Fertilizer runoff threatens Midwest water
Forget the Gulf of Mexico or Chesapeake Bay, waters that conservation and environmental groups say are threatened by agricultural runoff. Thursday the Environmental Working Group released a report that documents threats to municipal water systems and private wells in the Midwest due to nitrogen and phosphorous fertilizer.
The report, “Troubled Waters: Farm pollution threatens drinking water,” is a thorough survey of work by the U.S. Geological Survey and other government agencies that monitor water quality. It focuses mainly on the data compiled from surface and ground water testing in Iowa, Minnesota, Wisconsin and Illinois, and Missouri.
“Water that runs off poorly managed fields that have been treated with chemical fertilizers and manure is loaded with nitrogen and phosphorus,” the EWG said when it released the report today. “These two potent pollutants set off a cascade of harmful consequences, threatening the drinking water used by millions of Americans.”
Some of the report’s findings will be familiar to Midwesterners in farm country, who likely are already aware that nitrate levels in drinking water above 10 parts per million can kill infants by causing a blood disorder known as blue baby syndrome (methemoglobinemia).
And some of the group’s brief suggestions for policy changes won’t surprise, either. Like many organizations, EWG in “Troubled Waters” calls for the elimination of direct payments in the next farm bill. And it’s among many conservation groups that want conservation compliance tied to crop insurance eligibility, a farm bill requirement that ended in 1996.
But the report cites new evidence of health risks, including a report released in February of this year by the National Cancer Institute that shows a significant tie between exposure to nitrates in drinking water and subclinical hypothyroidism in women. (Hypothyroidism is a condition in which the thyroid gland doesn’t’ produce enough thyroid hormone, which can lead to fatigue and more serious medical conditions.) Studies published in 2010 and 2011 also show a link between nitrate intake and thyroid cancer. Nitrate in drinking water competes with iodine uptake into the thyroid.
Thyroid effects may be a serious public health issue.
“That’s what scientists are increasingly concerned about,” said Olga V. Naidenko, a Ph.D. immunologist on the EWG staff who wrote much of the report.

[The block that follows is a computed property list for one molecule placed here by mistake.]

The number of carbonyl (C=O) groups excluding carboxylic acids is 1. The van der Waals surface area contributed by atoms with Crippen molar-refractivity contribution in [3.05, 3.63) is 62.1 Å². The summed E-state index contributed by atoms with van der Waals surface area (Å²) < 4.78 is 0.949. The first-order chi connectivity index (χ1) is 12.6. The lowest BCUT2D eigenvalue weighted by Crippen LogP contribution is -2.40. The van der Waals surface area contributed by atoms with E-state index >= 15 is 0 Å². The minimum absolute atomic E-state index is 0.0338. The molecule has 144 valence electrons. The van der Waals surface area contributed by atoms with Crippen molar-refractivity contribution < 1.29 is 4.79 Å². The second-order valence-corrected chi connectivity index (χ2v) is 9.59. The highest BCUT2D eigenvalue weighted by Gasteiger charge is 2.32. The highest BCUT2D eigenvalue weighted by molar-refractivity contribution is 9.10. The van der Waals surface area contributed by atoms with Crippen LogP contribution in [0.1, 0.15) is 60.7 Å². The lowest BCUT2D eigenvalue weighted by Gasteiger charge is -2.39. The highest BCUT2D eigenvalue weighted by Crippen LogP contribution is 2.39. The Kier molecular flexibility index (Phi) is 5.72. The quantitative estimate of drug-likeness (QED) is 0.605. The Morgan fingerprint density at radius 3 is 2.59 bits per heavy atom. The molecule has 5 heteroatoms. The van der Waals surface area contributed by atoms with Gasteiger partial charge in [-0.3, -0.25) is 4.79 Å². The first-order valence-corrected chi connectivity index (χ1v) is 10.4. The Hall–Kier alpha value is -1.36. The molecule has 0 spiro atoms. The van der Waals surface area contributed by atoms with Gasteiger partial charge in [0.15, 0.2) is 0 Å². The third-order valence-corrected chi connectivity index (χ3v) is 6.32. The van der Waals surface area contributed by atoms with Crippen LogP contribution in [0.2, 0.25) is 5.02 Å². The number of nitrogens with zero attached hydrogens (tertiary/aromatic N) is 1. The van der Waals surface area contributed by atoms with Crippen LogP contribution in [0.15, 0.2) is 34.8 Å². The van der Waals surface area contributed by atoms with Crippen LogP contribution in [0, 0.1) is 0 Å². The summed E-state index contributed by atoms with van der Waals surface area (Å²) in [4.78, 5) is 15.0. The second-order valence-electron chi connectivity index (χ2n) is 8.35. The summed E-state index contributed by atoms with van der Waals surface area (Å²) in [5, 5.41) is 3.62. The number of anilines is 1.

Some municipal water treatment systems in the Midwest remove nitrates from drinking water, but Naidenko told Agriculture.com that farmers and rural residents who rely on shallow wells for drinking water are at higher risk.
“Even drilling deeper wells is not really a solution because the nitrates are going to get there,” she said.
Phosphorous runoff into streams is a cause of cyanobacteria blooms, which create toxins that can kill livestock or pets. The Cyanotoxins from water contaminated by these algal blooms can be removed, but at a high cost, ranging from $500,000 to $5.6 million in annual operating cost for a city of 100,000, according to a Water Research Foundation project. The capital costs to install the treatment ranges from $4.4 million to $56.6 million, depending on the method.
The other main author of the report is Craig Cox, EWG’s senior vipce president for Agriculture and Natural Resources.
Cox told Agriculture.com that his group opposes continuing the direct payments program because, as funds available for the farm bill shrink, “it’s going to put even more pressure on the conservation program baseline.” Direct payments cost about $5 billion annually.
Besides opposing direct payments, the group supports strengthening conservation incentive programs.
“Greater focus should be places on restoring buffers and wetlands that filter runoff contaminated with farm pollutants,” the EWG report says.
Cox said he likes programs that are already in the farm bill that pay for what EWG calls “collaborative conservation.” Those programs encourage a variety of public and private funding and they focus on watersheds that would benefit the most from conservation work. Conservation Districts and groups like the Iowa Soybean Association have participated in those programs, Cox says.
Currently, the farm bill limits the amount of funding for such projects to only 6% of the EQIP (Environmental Quality Incentives Program) and CSP (Conservation Stewardship Program), Cox said.
“We would like to see more of the conservation title implemented following that model,” he told Agriculture.com.
You can find the full EWG report here.